Tom Hanks Addresses Pharmacists With Patient Perspective on COVID-19


Oscar-winner Tom Hanks conveyed his appreciation for health care workers and encouraged people to follow protocols recommended by health experts in an effort to prevent the spread of COVID-19 during a live interview Monday hosted by ASHP.

Hollywood superstar Tom Hanks conveyed his appreciation for health care workers and encouraged people to follow protocols recommended by health experts in an effort to prevent the spread of the coronavirus disease 2019 (COVID-19) during a live interview Monday hosted by the American Society of Health-System Pharmacists (ASHP).1

The interview, moderated by ASHP TV host Dwayne Ballen, was conducted during the opening session of the virtual ASHP 2020 Midyear Clinical Meeting and Exhibition. It addressed Hanks’ experience with COVID-19, for which he was diagnosed March 11, 2020, in Australia, where he was working on a film.1

Hanks and his wife, actress Rita Wilson, who was also diagnosed with COVID-19, were hospitalized abroad as the virus ran its course.

“My wife is a breast cancer survivor. I’m 64 (years old)…and I have type 2 diabetes,” he said. “We were isolated and most importantly, we didn’t spread it to anyone else.”1

According to Hanks, who addressed ASHP attendees virtually from Australia, the couple watched as their hospital ward filled up with other patients with COVID-19 diagnoses, indicating the virus’ spread. The couple each had their temperatures and oxygen levels checked every 3 hours throughout their 3-night hospitalization.1

“I can’t say enough about the health care workers in Australia,” he said. “The doctors and the nurses that were on staff for us, they could not come into the room unless they had fresh [personal protective equipment]. These are really dedicated professionals that are experts in what they do, and they are stretched thin.”1

Following their discharge from the hospital, Hanks and Wilson were quarantined in Australia.

“We were under lockdown. We didn’t see anyone for the next 2 weeks. Down here, we were in lockdown along with the rest of the country until the end of April. We did not leave until we were allowed to leave the country,” he said. “The procedures that they put in place were serious.”1

Hanks appeared as the remote host of the first edition of Saturday Night Live (SNL) that was broadcast from cast members’ homes, an event that Ballen touched upon in his interview. During Hanks’ SNL monologue, he thanked health care workers and first responders while also making light of his diagnosis.2

“I have been more like America’s Dad than ever before, since no one wants to be around me very long, and I make people uncomfortable,” he quipped.2

However, during the ASHP session, Hanks expressed the sentiment that COVID-19 is no laughing matter. Hanks said he experienced difficulty concentrating and exhaustion, while also acknowledging the virus’ death toll, and other patients’ cases that were more serious than his and Wilson’s respective illnesses.1

“We’re fine (now). We were beaten up by the virus for about 10 days after we received a positive diagnosis,” he said. “We just felt really, really terrible. But other than quite crippling fatigue and some other noticeable symptoms, we were the fortunate ones.”1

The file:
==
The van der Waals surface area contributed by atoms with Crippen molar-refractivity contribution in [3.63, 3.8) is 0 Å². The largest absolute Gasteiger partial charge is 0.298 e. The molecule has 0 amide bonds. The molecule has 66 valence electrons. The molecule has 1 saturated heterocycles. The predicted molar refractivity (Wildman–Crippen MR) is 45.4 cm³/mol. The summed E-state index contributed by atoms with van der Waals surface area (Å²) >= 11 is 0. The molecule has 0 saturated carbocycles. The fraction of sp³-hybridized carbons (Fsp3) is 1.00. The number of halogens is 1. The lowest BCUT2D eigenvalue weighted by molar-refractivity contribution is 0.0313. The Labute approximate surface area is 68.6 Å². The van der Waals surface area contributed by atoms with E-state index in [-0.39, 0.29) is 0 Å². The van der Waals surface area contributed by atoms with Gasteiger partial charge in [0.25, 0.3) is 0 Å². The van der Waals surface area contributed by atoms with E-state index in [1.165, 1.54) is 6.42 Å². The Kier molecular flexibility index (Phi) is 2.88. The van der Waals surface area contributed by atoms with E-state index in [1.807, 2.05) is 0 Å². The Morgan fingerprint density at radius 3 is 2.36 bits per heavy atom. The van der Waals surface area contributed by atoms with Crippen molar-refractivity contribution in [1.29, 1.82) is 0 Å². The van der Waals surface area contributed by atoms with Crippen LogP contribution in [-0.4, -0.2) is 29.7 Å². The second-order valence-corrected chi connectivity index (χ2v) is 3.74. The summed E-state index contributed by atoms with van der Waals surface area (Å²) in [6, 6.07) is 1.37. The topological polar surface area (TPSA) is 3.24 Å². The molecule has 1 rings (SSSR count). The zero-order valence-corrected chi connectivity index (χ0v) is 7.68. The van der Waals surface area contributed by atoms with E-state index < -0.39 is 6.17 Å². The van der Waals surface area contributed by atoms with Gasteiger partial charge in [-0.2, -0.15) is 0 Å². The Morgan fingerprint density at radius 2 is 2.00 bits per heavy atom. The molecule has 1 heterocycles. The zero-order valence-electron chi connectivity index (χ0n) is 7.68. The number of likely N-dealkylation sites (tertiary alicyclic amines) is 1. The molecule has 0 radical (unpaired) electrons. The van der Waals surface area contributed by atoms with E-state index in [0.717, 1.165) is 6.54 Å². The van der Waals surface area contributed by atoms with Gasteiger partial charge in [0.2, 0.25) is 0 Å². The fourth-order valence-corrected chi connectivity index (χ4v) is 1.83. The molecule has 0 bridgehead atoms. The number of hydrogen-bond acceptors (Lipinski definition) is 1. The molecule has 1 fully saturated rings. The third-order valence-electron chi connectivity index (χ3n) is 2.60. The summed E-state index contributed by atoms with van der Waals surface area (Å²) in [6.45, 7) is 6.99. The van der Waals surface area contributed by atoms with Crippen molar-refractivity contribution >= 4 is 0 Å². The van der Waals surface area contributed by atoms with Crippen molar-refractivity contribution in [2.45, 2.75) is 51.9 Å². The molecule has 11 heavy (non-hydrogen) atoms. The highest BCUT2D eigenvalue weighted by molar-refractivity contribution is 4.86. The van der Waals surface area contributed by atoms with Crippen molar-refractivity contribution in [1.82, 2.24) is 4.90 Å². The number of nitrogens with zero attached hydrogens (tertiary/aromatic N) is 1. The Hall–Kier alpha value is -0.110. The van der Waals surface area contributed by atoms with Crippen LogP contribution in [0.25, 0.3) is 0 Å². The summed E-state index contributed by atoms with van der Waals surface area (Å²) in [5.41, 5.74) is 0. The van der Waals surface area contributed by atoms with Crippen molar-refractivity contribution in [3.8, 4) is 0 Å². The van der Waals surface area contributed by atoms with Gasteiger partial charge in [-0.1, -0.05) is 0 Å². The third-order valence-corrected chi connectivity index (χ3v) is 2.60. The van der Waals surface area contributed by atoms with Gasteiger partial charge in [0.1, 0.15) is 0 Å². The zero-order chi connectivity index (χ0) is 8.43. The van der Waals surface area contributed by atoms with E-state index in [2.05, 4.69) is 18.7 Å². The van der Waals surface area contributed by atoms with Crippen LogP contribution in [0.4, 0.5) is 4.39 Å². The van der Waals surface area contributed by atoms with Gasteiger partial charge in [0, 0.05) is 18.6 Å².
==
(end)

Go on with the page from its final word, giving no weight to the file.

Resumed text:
Hanks, who later donated antibodies, added that preventive measures taken by health care workers often go unappreciated. Despite his and Wilson’s symptoms, he said, many people are asymptomatic and may not realize the virus is being spread.1

“(In the United States), 240,000 people dying from anything is bad news and should be paid attention to. This virus requires an ensemble effort, as we say in the movie industry,” said Hanks. “I come from the school of thought, whether it’s working a play or a movie, that we’re all in this together.”1

Hanks said he sees pharmacists’ ability to be empathetic as being tested by some people balking at wearing a face mask to prevent virus transmission.

“That is so little that is being asked of us,” he said.1

According to Hanks, health care professionals are dealing with people who no longer want to wear masks or take other preventive measures such as social distancing.

“I don’t understand how anyone can turn the wearing of a mask into anything other than ‘the least you can do.’ The wearing of a mask is the same thing as wearing a seatbelt or using a turn signal,” Hanks said. “It’s common sense. You don’t want to catch this and you don’t want to give this to anyone.”1

Prompted by Ballen, Hanks also touched upon the role of pharmacists in getting a COVID-19 vaccine administered to members of the public.

“They’re not just pharmacists, they’re psychologists,” Hanks said. “They have to talk people into simple steps (for prevention of the virus’ spread).”1

Now back in Australia to resume filming his movie, Hanks said that the country has shown that following the recommended procedures are working.

“They have tamed it down here so that it looks like regular life,” he said.1

Hanks said he is saddened to read news reports of the virus’ continued impact on the United States. In closing, he again expressed appreciation for pharmacists.

“Thank you for the work you are doing and keeping America healthy,” he said.1


  • Hanks T. Opening Session: A Conversation with Tom Hanks. Presented at: 2020 ASHP Midyear Clinical Meeting and Exhibition; virtual: December 7, 2020.
  • Tom Hanks At-Home Monologue-SNL. Today. Published April 12, 2020. Accessed December 7, 2020.

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